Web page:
Opinion Column

Golden Knights rolling, sad days for retail sector: PAPER VIEW

Bruce Cameron

By Bruce Cameron

Vegas Golden Knights defenseman Deryk Engelland, left, celebrates after scoring against the Arizona Coyotes during the first period of Tuesday night's NHL game  in Las Vegas. JOHN LOCHER/AP PHOTO

Vegas Golden Knights defenseman Deryk Engelland, left, celebrates after scoring against the Arizona Coyotes during the first period of Tuesday night's NHL game in Las Vegas. JOHN LOCHER/AP PHOTO

This week, a few thoughts here, a few thoughts there, and a few scrumptious homemade cheese biscuits flying through the air.

 

All that doesn’t glitter can also be gold

I was impressed watching the opening home game of the expansion Las Vegas Golden Knights on Tuesday night. I’ve slagged NHL commissioner Gary Bettman in this space a few times over the years, but in granting Vegas a team, this league seems to have made a fine choice of a new franchise location.

There’s a solid fan base with 14,000 season ticket-holders. And the team, in the wake of the 58 people shot and killed 10 days ago in its hometown, did an admirable pre-game job of honouring the memory of the victims and, at the same, saluting the brave frontline workers who dealt with the dead and injured.

These things can be tricky. How much is too much? How much is too little? Glad to say, this pre-game event struck the perfect balance.

Then, the Knights, who definitely play beyond your typical bumbling-but-lovable expansion losers, went out to defeat the Arizona Coyotes, 5-2.

Still can’t believe I’m saying this, but Gary Bettman, well done.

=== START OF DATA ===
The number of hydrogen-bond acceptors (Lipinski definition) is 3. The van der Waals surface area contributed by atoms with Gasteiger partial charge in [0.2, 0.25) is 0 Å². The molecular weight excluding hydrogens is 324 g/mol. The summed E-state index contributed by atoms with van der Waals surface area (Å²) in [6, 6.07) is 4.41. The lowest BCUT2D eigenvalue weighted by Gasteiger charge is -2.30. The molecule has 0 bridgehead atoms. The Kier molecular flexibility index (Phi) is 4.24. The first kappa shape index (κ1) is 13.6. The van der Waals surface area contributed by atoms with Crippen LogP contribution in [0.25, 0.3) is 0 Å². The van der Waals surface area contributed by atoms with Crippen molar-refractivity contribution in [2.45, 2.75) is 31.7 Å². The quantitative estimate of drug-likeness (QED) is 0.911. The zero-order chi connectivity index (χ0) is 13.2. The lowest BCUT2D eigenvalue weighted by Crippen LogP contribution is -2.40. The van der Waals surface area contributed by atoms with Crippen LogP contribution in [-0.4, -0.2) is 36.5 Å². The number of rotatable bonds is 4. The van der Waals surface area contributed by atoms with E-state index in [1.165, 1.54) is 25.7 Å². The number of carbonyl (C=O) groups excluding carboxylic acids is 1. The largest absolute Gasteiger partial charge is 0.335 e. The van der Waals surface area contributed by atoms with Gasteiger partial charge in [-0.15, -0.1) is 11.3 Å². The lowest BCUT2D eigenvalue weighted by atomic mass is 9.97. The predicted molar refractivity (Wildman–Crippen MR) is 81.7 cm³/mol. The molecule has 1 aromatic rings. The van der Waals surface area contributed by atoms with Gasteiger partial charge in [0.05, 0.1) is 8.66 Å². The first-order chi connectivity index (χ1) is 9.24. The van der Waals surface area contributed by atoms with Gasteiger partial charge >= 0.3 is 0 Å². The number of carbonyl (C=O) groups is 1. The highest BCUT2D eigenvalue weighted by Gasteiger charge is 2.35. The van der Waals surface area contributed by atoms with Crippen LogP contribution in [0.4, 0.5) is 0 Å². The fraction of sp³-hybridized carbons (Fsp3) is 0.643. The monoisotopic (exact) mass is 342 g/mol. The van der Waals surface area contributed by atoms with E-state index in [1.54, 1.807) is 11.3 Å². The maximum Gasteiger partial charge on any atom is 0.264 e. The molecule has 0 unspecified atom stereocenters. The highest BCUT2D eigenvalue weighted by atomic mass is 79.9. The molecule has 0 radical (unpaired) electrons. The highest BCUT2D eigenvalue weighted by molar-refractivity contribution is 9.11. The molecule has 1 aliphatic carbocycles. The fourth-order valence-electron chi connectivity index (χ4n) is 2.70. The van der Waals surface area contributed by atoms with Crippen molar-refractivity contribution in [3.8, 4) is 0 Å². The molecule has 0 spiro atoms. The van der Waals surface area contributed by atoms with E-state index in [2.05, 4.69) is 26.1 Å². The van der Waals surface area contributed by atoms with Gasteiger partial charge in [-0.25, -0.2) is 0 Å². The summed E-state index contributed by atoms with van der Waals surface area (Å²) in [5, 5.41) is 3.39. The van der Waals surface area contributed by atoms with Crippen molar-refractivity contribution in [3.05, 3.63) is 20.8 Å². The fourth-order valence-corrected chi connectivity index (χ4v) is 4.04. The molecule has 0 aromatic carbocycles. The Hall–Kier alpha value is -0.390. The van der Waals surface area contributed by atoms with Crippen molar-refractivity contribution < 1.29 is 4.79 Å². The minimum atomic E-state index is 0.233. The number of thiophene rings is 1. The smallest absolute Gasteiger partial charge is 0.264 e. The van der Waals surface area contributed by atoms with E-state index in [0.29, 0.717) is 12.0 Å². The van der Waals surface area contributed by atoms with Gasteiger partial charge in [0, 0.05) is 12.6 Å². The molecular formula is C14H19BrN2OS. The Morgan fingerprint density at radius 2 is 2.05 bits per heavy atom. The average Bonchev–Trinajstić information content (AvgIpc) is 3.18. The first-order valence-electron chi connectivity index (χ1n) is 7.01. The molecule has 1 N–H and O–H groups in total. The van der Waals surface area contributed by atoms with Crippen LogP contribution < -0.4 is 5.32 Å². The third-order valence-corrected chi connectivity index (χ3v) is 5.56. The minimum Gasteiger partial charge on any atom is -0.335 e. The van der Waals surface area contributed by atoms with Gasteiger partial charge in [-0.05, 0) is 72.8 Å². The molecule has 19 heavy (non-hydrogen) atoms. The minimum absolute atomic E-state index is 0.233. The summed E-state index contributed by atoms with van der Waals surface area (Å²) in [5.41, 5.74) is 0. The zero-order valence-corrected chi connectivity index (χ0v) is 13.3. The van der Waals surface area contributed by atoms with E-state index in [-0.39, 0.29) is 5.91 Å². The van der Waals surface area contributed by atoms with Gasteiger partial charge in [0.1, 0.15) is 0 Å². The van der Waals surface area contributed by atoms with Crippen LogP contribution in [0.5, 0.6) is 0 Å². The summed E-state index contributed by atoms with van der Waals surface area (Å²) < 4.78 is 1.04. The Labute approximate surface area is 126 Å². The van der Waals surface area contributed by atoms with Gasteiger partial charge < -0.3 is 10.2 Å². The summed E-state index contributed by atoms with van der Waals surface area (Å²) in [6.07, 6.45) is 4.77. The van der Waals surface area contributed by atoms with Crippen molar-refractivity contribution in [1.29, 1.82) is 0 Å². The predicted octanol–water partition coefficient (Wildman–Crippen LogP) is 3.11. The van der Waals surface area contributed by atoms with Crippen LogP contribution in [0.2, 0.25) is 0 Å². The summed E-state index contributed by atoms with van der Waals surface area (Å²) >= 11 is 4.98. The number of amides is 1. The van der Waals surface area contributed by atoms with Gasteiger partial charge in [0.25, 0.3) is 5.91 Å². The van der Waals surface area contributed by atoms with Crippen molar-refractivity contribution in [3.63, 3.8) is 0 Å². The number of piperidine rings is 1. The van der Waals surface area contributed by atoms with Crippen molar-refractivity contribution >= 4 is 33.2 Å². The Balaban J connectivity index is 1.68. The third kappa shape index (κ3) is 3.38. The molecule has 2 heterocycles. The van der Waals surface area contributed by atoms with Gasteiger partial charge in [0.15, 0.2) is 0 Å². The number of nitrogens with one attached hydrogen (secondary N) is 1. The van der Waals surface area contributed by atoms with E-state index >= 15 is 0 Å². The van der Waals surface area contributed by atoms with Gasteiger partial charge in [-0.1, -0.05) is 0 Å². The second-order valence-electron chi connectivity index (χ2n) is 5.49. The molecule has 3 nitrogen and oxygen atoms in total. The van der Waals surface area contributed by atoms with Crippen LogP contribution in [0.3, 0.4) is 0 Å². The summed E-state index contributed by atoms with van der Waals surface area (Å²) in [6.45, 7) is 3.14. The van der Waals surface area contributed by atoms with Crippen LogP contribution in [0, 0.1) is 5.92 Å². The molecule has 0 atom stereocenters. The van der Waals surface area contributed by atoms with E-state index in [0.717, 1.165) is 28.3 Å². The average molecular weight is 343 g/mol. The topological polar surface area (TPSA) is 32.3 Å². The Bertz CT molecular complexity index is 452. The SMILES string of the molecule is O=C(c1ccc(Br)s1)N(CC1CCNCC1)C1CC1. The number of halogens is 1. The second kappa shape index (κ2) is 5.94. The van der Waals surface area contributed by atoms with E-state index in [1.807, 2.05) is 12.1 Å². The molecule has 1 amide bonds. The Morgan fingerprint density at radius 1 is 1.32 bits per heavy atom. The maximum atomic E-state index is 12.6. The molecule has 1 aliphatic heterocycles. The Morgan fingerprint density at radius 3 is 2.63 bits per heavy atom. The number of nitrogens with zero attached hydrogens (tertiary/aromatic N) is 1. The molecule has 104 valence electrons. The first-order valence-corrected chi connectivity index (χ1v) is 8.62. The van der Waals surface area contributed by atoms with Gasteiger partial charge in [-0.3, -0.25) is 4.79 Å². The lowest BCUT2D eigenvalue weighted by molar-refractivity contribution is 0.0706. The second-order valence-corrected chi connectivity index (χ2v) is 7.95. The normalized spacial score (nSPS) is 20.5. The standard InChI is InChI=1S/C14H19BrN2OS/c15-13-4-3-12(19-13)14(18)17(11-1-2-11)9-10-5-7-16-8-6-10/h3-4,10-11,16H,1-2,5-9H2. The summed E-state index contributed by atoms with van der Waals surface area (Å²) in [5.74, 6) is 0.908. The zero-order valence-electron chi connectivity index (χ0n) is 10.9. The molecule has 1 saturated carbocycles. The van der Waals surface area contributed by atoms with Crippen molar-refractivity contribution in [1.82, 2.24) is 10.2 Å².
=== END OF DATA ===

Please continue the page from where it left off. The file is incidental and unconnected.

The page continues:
Four strong winds of discontent

What’s with Patrick Brown’s Ontario PCs allowing Tanya Khattra, a Calgary dentist, to run for the nomination to represent the Cambridge, Ont., riding in the next provincial election?

This deal seems whacked. For instance, if I’m a voter in Cambridge, why would I suddenly be enamoured with an Albertan who has zilch idea of my riding, its people, its history, its institutions, its day-to-day character

Or, here’s a thought, political issues?

And what about all the longtime volunteers and PC supporters in Cambridge, folks who, ya know, actually grew up there, folks who’ve worked tirelessly for their particular PC candidate who has actual roots in the area?

As strategies go, this is the best way to alienate and or anger people you should be counting on for support.

A catalogue of corporate ineptitude

If you’re of a certain vintage, you’re still in a bit of a consumer shock after reading Bob Bruton’s Examiner piece on Tuesday about Sears calling it a day.

The Amazons and Walmarts of the world have for years been redefining retail, but it’s not as if they operate in soft slippers in the dead of night.

They’re loud, they’re proud. Whoever was in charge of Sears had enough time to study the shifting sands and or spend a few minutes appreciating the work of Charles Darwin.

And now, for something completely different

Grabbing a few items last Friday at Giant Tiger, I approached the checkout.

The GT lady at the cash register was singing along with whatever pop song was being piped through the store.

The customer in front of me started laughing, egging on the singing employee to start dancing, which she did while continuing to sing. And not quietly, at that.

I couldn’t help laughing, telling her to keep going: “Sing it like you mean it!”

The customer ahead of me, transaction finished, gathering her items, declared: “I’m coming back to this store, it’s fun here!”

Yes it was. Giant Tiger, whatever you’re paying this particular employee, it’s not enough.

Flying in the smiling face of tradition

A shout-out to my niece Natalie, who always steals a page from her grandma’s recipe book and bakes up cheese biscuits for Thanksgiving.

As usual, they were delish at last weekend’s dinner.

But, just as usual, at least one of them became airborne. That’s just how we roll.

Bruce Cameron is a Barrie freelance writer. 



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